Rhabdomyosarcoma is a cancerous (malignant) tumor of the muscles that are attached to the bones. This cancer mostly affects children.
Rhabdomyosarcoma can occur in many places in the body. The most common sites are the head or neck, the urinary or reproductive system, and the arms or legs.
The cause of rhabdomyosarcoma is unknown. It is a rare tumor with only several hundred new cases per year in the United States.
Some children with certain birth defects are at an increased risk. Some families have a gene mutation that increases this risk. Most children with rhabdomyosarcoma do not have any known risk factors.
The most common symptom is a mass that may or may not be painful.
Other symptoms vary depending on location of the tumor.
Diagnosis is often delayed because there aren't symptoms and because the tumor may appear at the same time as a recent injury. Early diagnosis is important because this cancer spreads quickly.
The health care provider will perform a physical exam. Detailed questions will be asked about symptoms and medical history.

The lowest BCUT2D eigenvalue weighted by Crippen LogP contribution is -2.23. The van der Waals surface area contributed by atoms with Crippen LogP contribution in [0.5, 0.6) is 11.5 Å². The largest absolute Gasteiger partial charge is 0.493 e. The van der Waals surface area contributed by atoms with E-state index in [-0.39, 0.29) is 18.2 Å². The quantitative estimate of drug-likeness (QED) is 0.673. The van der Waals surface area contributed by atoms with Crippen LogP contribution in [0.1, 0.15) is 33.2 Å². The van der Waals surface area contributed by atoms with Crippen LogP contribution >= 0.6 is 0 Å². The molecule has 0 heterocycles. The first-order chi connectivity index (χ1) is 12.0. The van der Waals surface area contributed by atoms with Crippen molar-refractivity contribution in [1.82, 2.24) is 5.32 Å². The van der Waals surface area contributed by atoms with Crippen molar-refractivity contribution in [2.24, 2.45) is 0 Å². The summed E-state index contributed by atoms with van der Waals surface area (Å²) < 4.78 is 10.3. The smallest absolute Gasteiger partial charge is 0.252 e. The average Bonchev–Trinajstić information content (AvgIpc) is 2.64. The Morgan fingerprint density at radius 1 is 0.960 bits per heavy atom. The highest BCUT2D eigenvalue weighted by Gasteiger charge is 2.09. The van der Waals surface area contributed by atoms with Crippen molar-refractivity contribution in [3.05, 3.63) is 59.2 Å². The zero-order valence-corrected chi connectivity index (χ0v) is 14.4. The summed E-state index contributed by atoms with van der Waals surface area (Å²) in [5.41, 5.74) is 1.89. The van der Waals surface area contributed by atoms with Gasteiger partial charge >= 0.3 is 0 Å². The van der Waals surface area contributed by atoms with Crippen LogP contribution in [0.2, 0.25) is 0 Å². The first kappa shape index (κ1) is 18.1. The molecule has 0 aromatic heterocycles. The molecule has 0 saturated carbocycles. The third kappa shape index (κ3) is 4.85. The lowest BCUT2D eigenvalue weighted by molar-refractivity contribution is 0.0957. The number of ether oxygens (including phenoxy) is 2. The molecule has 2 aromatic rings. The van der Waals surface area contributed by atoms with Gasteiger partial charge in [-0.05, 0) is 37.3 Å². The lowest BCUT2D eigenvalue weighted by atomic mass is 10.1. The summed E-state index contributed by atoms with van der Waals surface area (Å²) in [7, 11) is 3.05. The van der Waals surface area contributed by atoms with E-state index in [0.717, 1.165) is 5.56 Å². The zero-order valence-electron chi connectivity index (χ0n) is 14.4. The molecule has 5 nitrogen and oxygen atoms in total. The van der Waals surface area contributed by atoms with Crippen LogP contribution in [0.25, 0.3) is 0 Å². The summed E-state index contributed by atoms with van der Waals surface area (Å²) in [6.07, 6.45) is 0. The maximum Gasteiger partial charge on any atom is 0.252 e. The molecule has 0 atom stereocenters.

Tests that may be ordered include:
Treatment depends on the site and type of rhabdomyosarcoma.
Either radiation or chemotherapy, or both, will be used before or after surgery. In general, surgery and radiation therapy are used to treat the primary site of the tumor. Chemotherapy is used to treat disease at all sites in the body.
Chemotherapy is an essential part of treatment to prevent spread and recurrence of the cancer. Many different chemotherapy drugs are active against rhabdomyosarcoma. Your provider will discuss these with you.
The stress of illness can be eased by joining a cancer support group. Sharing with others who have common experiences and problems can help you not feel alone.
With intensive treatment, most children with rhabdomyosarcoma are able to survive long-term. Cure depends on the specific type of tumor, its location, and how much it has spread.
Complications of this cancer or its treatment include:
Call your provider if your child has symptoms of rhabdomyosarcoma.
Reviewed By: Richard LoCicero, MD, private practice specializing in hematology and medical oncology, Longstreet Cancer Center, Gainesville, GA. Review provided by VeriMed Healthcare Network. Also reviewed by David Zieve, MD, MHA, Medical Director, Brenda Conaway, Editorial Director, and the A.D.A.M. Editorial team.